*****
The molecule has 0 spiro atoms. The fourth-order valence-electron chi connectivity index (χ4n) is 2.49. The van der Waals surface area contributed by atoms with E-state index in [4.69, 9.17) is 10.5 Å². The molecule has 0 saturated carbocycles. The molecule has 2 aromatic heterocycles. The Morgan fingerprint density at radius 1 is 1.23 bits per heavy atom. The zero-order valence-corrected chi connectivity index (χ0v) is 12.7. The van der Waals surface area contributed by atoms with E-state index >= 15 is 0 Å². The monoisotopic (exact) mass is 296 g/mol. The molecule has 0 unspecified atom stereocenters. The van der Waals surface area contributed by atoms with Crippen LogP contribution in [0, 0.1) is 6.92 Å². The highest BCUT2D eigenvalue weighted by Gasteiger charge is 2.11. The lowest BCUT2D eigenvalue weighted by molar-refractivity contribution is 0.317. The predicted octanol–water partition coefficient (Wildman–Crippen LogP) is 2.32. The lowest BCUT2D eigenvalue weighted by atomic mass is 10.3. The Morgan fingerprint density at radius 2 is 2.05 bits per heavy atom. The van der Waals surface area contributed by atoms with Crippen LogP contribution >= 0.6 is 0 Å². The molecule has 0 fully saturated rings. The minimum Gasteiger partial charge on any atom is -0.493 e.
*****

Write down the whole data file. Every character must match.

The molecule has 0 spiro atoms. The fourth-order valence-electron chi connectivity index (χ4n) is 2.49. The van der Waals surface area contributed by atoms with E-state index in [4.69, 9.17) is 10.5 Å². The molecule has 0 saturated carbocycles. The molecule has 2 aromatic heterocycles. The Morgan fingerprint density at radius 1 is 1.23 bits per heavy atom. The zero-order valence-corrected chi connectivity index (χ0v) is 12.7. The van der Waals surface area contributed by atoms with E-state index >= 15 is 0 Å². The monoisotopic (exact) mass is 296 g/mol. The molecule has 0 unspecified atom stereocenters. The van der Waals surface area contributed by atoms with Crippen LogP contribution in [0, 0.1) is 6.92 Å². The highest BCUT2D eigenvalue weighted by Gasteiger charge is 2.11. The lowest BCUT2D eigenvalue weighted by molar-refractivity contribution is 0.317. The predicted octanol–water partition coefficient (Wildman–Crippen LogP) is 2.32. The lowest BCUT2D eigenvalue weighted by atomic mass is 10.3. The Morgan fingerprint density at radius 2 is 2.05 bits per heavy atom. The van der Waals surface area contributed by atoms with Crippen LogP contribution >= 0.6 is 0 Å². The molecule has 0 fully saturated rings. The minimum Gasteiger partial charge on any atom is -0.493 e.